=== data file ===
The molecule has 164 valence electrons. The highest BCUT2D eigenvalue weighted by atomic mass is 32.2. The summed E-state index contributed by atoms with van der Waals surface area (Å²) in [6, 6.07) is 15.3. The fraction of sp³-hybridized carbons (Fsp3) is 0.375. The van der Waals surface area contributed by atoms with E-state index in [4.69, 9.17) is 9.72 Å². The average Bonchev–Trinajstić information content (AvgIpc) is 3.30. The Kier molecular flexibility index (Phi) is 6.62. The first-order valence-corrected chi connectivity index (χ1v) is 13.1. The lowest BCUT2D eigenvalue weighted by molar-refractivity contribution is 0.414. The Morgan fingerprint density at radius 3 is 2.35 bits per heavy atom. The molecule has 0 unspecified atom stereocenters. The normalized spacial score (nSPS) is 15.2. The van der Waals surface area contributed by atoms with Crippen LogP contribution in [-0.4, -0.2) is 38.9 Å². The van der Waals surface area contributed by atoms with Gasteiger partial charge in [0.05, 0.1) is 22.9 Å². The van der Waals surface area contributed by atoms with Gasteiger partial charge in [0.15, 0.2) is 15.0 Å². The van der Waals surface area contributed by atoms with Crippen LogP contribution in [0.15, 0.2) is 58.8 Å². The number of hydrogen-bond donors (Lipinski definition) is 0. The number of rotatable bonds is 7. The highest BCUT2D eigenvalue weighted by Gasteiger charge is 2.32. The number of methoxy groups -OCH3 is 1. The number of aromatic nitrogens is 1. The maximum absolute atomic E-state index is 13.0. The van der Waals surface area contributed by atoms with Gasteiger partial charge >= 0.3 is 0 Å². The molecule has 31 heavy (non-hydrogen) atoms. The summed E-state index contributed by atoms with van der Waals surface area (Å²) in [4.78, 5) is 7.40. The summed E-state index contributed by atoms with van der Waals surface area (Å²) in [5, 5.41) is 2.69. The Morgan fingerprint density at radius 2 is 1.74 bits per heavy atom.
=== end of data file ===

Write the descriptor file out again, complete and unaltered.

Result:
The molecule has 164 valence electrons. The highest BCUT2D eigenvalue weighted by atomic mass is 32.2. The summed E-state index contributed by atoms with van der Waals surface area (Å²) in [6, 6.07) is 15.3. The fraction of sp³-hybridized carbons (Fsp3) is 0.375. The van der Waals surface area contributed by atoms with E-state index in [4.69, 9.17) is 9.72 Å². The average Bonchev–Trinajstić information content (AvgIpc) is 3.30. The Kier molecular flexibility index (Phi) is 6.62. The first-order valence-corrected chi connectivity index (χ1v) is 13.1. The lowest BCUT2D eigenvalue weighted by molar-refractivity contribution is 0.414. The Morgan fingerprint density at radius 3 is 2.35 bits per heavy atom. The molecule has 0 unspecified atom stereocenters. The normalized spacial score (nSPS) is 15.2. The van der Waals surface area contributed by atoms with Crippen LogP contribution in [-0.4, -0.2) is 38.9 Å². The van der Waals surface area contributed by atoms with Gasteiger partial charge in [0.05, 0.1) is 22.9 Å². The van der Waals surface area contributed by atoms with Gasteiger partial charge in [0.15, 0.2) is 15.0 Å². The van der Waals surface area contributed by atoms with Crippen LogP contribution in [0.15, 0.2) is 58.8 Å². The number of hydrogen-bond donors (Lipinski definition) is 0. The number of rotatable bonds is 7. The highest BCUT2D eigenvalue weighted by Gasteiger charge is 2.32. The number of methoxy groups -OCH3 is 1. The number of aromatic nitrogens is 1. The maximum absolute atomic E-state index is 13.0. The van der Waals surface area contributed by atoms with Gasteiger partial charge >= 0.3 is 0 Å². The molecule has 31 heavy (non-hydrogen) atoms. The summed E-state index contributed by atoms with van der Waals surface area (Å²) in [4.78, 5) is 7.40. The summed E-state index contributed by atoms with van der Waals surface area (Å²) in [5, 5.41) is 2.69. The Morgan fingerprint density at radius 2 is 1.74 bits per heavy atom.